Brandon Jacobs Wants Out; Giants Should Be So Lucky
The amazing thing is, that last part is the problem. This is the NFL, where Michael Vick is a hero today in Philadelphia, Pacman Jones is making big plays in Cincinnati and the prevailing sentiment around the league is that Plaxico Burress is being punished too severely for firing a gun in a crowded New York City nightclub. (Yes, it was Jacobs, by the way, who wore the "Free 17" T-shirt in training camp to make a case for his former teammate's early release.) If you can play -- if you're really, really good -- you can get away with almost anything and still find work in the NFL. But Jacobs, who's never done anything as rotten as the stuff for which the three aforementioned clowns have been punished, has committed the league's one unforgivable sin -- he stopped being a good player.
Jacobs has lost his starting running back job to Ahmad Bradshaw, a better, faster back who was in position to take the job a year ago but couldn't stay healthy. This has upset Jacobs and caused him to curse out reporters who have dared to ask him about it. And all right, nobody likes reporters, fine, we get it and we're all kind of okay with it. But Jacobs on Sunday night in Indianapolis decided to take his anger out on his helmet, and the results were far more troubling.
If you believe Jacobs' side of the story, he was frustrated by what was happening on the field, where the Indianapolis Colts were obliterating the Giants' horrible defense and reminding the whole team that what happened in the second half of 2009 was a lot more indicative of who they are now than was their tap-in Week 1 victory over the Panthers. So, he was going to just throw his helmet to the ground in frustration. But as he tells it, the thing got caught in his finger and instead went up into the stands. He apologized and said some stupid-sounding stuff about how anybody who knows him knows he wouldn't throw a helmet at a fan, then he cursed out another reporter, because it was a Sunday night and he hadn't done that yet.
Whatever. Even if you believe the helmet-chuck was accidental, it was still a manifestation of a lousy temper that the team no longer has any reason to tolerate. Ever since he signed a four-year, $25 million contract before the start of the 2009 season, Jacobs has acted like a spoiled baby who doesn't like playing football and just wants everybody to leave him alone. He whined last year about public perception -- how people don't like when he runs to the outside because he's 265 pounds and is supposed to barrel through the line. He was a complete prima donna through a brutal 2009 season, only talking to the media on one specific day per week, the way star quarterbacks do it, and more than once refusing to talk and own up after a game.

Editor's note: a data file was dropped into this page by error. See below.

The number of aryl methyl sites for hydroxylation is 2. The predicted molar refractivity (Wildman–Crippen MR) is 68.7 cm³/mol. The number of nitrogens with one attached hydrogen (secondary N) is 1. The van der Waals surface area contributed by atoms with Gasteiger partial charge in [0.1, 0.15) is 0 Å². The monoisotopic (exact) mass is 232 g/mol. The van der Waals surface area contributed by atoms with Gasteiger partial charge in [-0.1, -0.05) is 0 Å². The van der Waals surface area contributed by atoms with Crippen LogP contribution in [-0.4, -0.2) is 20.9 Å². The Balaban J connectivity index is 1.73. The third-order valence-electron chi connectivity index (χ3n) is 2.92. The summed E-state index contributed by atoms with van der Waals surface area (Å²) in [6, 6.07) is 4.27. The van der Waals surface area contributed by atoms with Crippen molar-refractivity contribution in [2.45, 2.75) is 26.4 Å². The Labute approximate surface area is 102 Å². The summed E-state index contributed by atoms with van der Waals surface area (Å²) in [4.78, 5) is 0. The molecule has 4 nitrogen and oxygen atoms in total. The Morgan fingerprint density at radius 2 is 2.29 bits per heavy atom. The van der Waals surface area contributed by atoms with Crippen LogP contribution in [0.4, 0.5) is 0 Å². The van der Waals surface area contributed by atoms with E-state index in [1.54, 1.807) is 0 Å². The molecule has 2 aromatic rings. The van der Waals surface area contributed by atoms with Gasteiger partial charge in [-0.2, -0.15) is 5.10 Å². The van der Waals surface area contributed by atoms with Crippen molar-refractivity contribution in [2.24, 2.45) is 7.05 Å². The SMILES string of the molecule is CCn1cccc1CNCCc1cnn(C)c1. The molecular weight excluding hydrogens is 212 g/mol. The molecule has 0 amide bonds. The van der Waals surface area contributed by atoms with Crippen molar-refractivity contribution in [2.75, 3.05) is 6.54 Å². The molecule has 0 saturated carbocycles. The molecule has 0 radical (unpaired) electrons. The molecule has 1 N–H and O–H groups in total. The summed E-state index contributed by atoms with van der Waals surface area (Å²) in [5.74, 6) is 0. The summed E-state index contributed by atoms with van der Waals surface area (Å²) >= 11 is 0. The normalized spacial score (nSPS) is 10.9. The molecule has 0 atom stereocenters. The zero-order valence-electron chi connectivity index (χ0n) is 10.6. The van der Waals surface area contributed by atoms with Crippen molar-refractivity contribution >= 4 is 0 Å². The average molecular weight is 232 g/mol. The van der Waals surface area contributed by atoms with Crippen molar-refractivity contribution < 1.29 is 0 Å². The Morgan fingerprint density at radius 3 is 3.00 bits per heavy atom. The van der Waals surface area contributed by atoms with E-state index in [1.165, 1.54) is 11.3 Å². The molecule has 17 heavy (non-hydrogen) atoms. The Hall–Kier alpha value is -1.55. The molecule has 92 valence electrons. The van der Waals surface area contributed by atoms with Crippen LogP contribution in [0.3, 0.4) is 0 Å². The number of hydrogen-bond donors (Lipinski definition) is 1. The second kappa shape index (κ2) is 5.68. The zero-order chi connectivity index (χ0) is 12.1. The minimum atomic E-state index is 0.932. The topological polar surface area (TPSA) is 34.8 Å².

Jacobs rushed for five yards per carry in 2007 and 2008, clearing 1,000 yards in each of those years in spite of missing a total of eight games due to injury, but last year his average dropped to 3.7 yards per carry and his total to 835 in 15 games. So far this year, in two games, he's got a whopping 52 yards on 16 carries and hasn't been to the end zone. The Giants have no use for a player like that, and more than one good off-the-field reason to want to get rid of him. If he's going in there Monday to tell them he wants a trade, they're liable to laugh him out of the building. Of course, the Giants would trade him. He's a lousy player and no fun to be around. But it's hard to trade guys like that.
The Giants have lots of problems. The defense is soft and vulnerable, as the Colts showed in every way possible. The offensive line is toast. The running game is unreliable at best, and that's with Bradshaw (so far) healthy. If not for Eli Manning and his wide receivers, they'd more or less be the Rams, and that's not an exaggeration. The Giants are at a turning point in their history, where it's time to move on from the team that won that Super Bowl a few years ago and refresh the whole thing. Getting rid of Jacobs, who makes their locker room and their on-field product worse just by showing up, would be a good start. It's just hard to imagine them pulling it off.